According to Jonah Peretti, CEO of Buzzfeed, the company will reduce its employees by 15% and shut down its news website. It occurs as the digital media organisation deals with significant financial difficulties, such as a decline in advertising spending.
Peretti described the choices as “deeply painful” and said he was unable to make additional investments in the unsuccessful news site. He declared that the company would concentrate on disseminating news through the HuffPost, which Buzzfeed acquired two years ago.
“Our industry is hurting and ready to be reborn,” he said in a memo to staff. “We are taking great pains today, and will begin to fight our way to a bright future.”
Buzzfeed, which was founded in 2006, was once one of the most well-known brands in internet media. It was renowned for both its serious news operation and its quizzes and other viral material.
However, the company, which at the end of the previous year had more than 1,300 employees worldwide, has moved away from news as other business segments, such creating personalised content, have grown more fast.
In 2021, it went public on the stock market, but it raised a lot less money than it had anticipated.
“While layoffs are occurring across nearly every division, we’ve determined that the company can no longer continue to fund BuzzFeed News as a standalone organization,” Mr Peretti wrote to staff.
A lot of other advertising-dependent businesses, including media organisations and internet behemoths like Facebook’s owner Meta, have been laying off employees recently, and investors have been forced to reconsider the worth of up-and-coming news ventures like Vice News and Vox Media. On Thursday, the news organisation Insider also disclosed plans to cut roughly 95 employees, or 10%, from its workforce.
Peretti claimed that his firm, which will continue to run HuffPost, Tasty, Complex Networks, and its own website, had faced greater difficulties, but he also took responsibility for them.
He claimed that because major digital platforms control the distribution of online news, he had been “slow to accept” the challenges of making money from it. He stated that the company should have made more money after purchasing Complex in 2021, which manages the music website Complex and other businesses.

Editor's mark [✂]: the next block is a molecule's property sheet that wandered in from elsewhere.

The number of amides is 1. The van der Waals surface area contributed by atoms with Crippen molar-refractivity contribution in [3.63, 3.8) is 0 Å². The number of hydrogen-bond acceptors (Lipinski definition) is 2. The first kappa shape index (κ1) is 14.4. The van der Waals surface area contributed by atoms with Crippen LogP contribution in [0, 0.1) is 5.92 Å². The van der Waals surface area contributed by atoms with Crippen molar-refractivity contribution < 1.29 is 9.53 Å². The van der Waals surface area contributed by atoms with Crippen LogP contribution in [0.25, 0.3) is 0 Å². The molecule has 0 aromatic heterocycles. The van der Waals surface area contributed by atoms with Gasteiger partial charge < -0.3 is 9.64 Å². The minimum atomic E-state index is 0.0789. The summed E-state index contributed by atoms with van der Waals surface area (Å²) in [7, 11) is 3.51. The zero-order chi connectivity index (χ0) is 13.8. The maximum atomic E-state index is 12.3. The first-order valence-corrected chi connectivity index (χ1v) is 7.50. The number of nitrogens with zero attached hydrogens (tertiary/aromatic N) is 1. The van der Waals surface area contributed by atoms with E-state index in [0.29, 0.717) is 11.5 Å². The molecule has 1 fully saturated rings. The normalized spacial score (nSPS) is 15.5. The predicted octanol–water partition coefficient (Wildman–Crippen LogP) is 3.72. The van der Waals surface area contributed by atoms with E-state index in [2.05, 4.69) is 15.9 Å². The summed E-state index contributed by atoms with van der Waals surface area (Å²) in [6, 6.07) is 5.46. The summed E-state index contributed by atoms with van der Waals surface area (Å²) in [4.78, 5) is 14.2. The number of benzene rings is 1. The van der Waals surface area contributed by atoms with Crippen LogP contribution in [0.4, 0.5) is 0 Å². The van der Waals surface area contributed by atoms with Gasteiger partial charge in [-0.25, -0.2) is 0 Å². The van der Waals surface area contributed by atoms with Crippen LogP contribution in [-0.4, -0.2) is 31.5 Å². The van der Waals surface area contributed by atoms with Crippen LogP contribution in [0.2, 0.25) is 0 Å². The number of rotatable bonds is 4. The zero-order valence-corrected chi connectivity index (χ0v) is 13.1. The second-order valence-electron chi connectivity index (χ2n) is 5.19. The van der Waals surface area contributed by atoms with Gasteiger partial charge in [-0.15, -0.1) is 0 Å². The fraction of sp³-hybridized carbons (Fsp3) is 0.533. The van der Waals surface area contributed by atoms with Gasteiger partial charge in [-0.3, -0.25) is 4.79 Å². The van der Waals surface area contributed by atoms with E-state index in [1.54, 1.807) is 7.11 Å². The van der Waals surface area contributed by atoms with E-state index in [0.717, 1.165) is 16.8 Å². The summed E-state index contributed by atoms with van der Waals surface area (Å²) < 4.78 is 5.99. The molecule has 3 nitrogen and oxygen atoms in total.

“I could have managed these changes better as the CEO of this company and our leadership team could have performed better despite these circumstances.” he said.
Buzzfeed News editor-in-chief Karolina Waclawiak claimed the company should have tried to establish a business around its news site sooner and called the closure “avoidable” in her own message to colleagues, some of which she shared on social media.
She claimed that the failure was a sign of a larger crisis in journalism and expressed anxiety for what would happen if solely subscription-based news models persisted.
“The implication is that only people who can afford to pay for it will have access to high quality information while everyone else will need to parse through the rampant misinformation that is widely shared across social platforms,” she wrote. “The consequences of this are dire.”
Several rounds of layoffs at Buzzfeed have already been reported in recent years, including one in December that affected about 170 individuals, or 12% of the workforce.
The most recent job losses affect 180 people. Buzzfeed stated that it anticipated moving-related severance and other costs to range between $7 million (£5.6 million) to $11 million.
The corporation stated that some of the press staff may find positions in other departments.
Following the revelation, shares dropped 20% on Thursday, bringing Buzzfeed’s market value down to approximately $100 million, a significant decrease from the above $1.5 billion (£1.2 billion) price investors reportedly discussed just two years earlier.
(Adapted from NYTimes.com)
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